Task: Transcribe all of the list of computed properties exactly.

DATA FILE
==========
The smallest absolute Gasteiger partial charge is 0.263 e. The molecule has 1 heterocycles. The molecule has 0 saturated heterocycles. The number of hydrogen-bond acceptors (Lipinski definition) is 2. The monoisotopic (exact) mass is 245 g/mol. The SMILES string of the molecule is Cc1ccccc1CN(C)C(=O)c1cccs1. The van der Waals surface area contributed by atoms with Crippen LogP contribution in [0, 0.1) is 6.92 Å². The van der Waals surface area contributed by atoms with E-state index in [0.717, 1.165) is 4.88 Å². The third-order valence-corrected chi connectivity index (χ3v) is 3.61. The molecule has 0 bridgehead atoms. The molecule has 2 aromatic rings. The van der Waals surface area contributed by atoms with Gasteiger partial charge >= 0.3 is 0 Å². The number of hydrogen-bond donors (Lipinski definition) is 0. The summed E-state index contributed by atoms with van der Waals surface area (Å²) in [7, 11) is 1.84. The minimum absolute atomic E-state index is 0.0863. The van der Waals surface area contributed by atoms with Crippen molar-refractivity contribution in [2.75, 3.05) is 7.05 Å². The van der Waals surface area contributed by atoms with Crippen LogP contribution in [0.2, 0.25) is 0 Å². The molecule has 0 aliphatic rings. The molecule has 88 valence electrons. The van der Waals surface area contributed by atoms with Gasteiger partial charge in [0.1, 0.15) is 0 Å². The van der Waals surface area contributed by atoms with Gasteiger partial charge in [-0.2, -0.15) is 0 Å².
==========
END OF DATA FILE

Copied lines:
The smallest absolute Gasteiger partial charge is 0.263 e. The molecule has 1 heterocycles. The molecule has 0 saturated heterocycles. The number of hydrogen-bond acceptors (Lipinski definition) is 2. The monoisotopic (exact) mass is 245 g/mol. The SMILES string of the molecule is Cc1ccccc1CN(C)C(=O)c1cccs1. The van der Waals surface area contributed by atoms with Crippen LogP contribution in [0, 0.1) is 6.92 Å². The van der Waals surface area contributed by atoms with E-state index in [0.717, 1.165) is 4.88 Å². The third-order valence-corrected chi connectivity index (χ3v) is 3.61. The molecule has 0 bridgehead atoms. The molecule has 2 aromatic rings. The van der Waals surface area contributed by atoms with Gasteiger partial charge >= 0.3 is 0 Å². The number of hydrogen-bond donors (Lipinski definition) is 0. The summed E-state index contributed by atoms with van der Waals surface area (Å²) in [7, 11) is 1.84. The minimum absolute atomic E-state index is 0.0863. The van der Waals surface area contributed by atoms with Crippen molar-refractivity contribution in [2.75, 3.05) is 7.05 Å². The van der Waals surface area contributed by atoms with Crippen LogP contribution in [0.2, 0.25) is 0 Å². The molecule has 0 aliphatic rings. The molecule has 88 valence electrons. The van der Waals surface area contributed by atoms with Gasteiger partial charge in [0.1, 0.15) is 0 Å². The van der Waals surface area contributed by atoms with Gasteiger partial charge in [-0.2, -0.15) is 0 Å².